“Kingdom Of Heaven” ‘s failure came at the hands of the studio’s moronic and idiotic interference with the movie and Ridley Scott’s direction and that mutilated theatrical version that was released, one which basically cut out important back stories, perspectives, plot points, in order to emphasise the special effects and action. That destroyed the movie and what it was meant to be.

    Also, it proved to be a less than intelligent choice to release the movie only a week ahead of “Star Wars Episode III: Revenge Of The Sith”… It still came at number one but with a modest take, and of course it ended being swallowed up by “Revenge Of The Sith”…

    The complete version of the movie, released as the Director’s Cut, proved that “Kingdom Of Heaven” was an amazing movie, a great historical epic and one of Ridley Scott’s best works!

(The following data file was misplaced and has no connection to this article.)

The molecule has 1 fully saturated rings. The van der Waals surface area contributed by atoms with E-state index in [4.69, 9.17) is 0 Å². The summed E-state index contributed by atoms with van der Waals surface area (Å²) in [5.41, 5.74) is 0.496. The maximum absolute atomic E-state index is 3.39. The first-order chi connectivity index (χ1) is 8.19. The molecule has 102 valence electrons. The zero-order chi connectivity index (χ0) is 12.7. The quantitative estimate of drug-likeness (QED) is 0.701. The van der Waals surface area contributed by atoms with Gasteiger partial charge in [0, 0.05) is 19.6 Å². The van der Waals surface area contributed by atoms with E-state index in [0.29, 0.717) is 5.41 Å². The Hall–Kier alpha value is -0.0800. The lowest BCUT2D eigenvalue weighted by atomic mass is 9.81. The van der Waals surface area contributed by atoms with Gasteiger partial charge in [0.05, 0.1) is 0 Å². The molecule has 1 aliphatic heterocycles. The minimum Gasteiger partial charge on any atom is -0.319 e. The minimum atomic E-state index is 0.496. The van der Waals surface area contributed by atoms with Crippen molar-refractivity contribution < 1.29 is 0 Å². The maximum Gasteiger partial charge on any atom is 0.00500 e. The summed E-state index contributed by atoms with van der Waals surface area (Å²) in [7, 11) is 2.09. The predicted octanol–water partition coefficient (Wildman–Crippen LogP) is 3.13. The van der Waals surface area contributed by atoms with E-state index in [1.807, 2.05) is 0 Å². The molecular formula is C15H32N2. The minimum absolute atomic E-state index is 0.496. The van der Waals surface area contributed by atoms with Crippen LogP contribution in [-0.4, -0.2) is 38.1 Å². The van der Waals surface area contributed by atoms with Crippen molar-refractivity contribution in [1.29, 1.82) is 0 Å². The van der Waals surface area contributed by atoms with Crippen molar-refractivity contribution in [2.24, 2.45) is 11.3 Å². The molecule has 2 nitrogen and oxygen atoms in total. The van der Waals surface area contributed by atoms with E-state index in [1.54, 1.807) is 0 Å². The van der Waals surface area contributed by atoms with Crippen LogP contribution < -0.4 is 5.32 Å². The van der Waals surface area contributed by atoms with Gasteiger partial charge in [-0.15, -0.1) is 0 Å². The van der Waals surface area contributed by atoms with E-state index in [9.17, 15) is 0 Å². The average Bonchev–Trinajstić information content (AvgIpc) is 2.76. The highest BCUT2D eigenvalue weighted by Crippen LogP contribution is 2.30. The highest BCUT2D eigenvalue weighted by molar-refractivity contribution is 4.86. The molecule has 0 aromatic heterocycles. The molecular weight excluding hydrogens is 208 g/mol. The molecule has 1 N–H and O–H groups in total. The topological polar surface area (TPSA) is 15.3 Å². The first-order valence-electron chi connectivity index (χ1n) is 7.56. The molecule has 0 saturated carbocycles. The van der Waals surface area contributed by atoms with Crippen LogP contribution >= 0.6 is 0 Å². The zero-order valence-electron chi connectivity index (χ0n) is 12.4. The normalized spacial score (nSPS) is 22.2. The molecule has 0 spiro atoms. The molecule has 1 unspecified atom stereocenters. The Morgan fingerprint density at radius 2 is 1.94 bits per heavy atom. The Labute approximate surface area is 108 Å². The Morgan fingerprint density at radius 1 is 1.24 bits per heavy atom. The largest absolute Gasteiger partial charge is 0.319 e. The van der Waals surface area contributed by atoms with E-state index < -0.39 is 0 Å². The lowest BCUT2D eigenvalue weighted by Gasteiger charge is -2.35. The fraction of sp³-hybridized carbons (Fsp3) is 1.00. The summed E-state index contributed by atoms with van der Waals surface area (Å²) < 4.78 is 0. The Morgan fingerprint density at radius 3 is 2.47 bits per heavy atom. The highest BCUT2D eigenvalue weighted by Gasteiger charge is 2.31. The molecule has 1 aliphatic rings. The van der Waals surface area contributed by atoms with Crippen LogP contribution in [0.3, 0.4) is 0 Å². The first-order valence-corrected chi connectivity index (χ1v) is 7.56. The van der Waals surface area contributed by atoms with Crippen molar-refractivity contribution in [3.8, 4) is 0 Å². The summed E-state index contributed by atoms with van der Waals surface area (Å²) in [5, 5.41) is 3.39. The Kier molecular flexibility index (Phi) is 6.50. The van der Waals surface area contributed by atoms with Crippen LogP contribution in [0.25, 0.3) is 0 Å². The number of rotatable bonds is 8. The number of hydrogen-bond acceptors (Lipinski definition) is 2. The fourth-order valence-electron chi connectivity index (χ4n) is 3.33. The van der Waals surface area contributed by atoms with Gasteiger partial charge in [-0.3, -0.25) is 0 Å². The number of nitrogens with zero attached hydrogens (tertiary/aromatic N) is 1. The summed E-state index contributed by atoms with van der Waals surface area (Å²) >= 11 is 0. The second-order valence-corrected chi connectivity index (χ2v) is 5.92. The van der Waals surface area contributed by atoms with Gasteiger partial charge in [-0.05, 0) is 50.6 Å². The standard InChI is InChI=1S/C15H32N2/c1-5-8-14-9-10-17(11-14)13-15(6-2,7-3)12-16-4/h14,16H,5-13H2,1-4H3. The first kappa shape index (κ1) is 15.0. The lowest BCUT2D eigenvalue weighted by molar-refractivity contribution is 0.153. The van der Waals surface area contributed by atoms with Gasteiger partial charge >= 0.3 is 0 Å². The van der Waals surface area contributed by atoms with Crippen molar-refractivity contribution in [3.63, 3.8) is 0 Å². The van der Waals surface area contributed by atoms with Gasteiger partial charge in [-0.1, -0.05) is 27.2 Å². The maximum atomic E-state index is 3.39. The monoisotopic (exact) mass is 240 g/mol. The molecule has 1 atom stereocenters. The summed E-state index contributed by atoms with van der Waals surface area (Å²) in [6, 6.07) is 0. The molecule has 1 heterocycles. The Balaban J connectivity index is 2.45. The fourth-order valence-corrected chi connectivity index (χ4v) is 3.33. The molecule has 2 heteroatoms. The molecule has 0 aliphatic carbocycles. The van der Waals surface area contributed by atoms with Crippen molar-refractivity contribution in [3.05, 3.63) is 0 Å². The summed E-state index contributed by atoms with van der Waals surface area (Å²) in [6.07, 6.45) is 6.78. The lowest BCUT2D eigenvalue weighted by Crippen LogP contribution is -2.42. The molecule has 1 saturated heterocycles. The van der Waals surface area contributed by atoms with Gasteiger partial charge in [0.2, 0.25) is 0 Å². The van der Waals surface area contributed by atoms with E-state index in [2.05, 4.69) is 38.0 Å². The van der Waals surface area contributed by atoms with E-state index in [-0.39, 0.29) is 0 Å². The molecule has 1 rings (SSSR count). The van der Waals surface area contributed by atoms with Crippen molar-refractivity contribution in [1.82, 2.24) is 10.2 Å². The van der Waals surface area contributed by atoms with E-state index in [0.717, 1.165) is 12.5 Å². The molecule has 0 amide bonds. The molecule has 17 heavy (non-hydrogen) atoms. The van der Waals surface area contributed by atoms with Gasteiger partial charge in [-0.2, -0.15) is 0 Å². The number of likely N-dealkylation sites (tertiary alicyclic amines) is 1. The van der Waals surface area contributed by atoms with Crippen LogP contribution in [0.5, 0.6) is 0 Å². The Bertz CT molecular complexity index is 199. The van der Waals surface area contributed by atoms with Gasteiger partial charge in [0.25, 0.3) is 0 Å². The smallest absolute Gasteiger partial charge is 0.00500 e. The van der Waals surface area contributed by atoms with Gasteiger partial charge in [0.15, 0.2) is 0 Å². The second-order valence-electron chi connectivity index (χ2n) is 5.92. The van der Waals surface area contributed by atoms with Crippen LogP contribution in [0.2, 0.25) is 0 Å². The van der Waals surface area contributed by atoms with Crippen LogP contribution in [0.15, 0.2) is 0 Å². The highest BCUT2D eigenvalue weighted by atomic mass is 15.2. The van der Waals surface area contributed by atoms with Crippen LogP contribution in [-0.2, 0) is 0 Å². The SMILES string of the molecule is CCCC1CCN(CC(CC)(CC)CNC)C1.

I think that “Kingdom Of Heaven” is a masterpiece, a sadly underrated and criminally ignored and unrecognised one! For me one of the best movies I’ve had the pleasure to watch and definitely one of my all time favourites!

  7. Carlos says:

    The producers will end up being missing after this garbage comes out.

    Who greenlights this?

  8. “Faith audiences want what all audiences want: big scope and scale…. ” is that really what all audiences want? scope and scale? how about a good script? sharp dialogue? character development? honestly, that’s what hollywood studios are getting wrong, its always ”the bigger the better”, and its so not resonating with audiences, much less with film critics, and we’re getting to a point where movies are so uninspired that the oscars should start a branch just for television, because thats where the good stories are nowadays, i can’t remember the last time i was moved by a movie…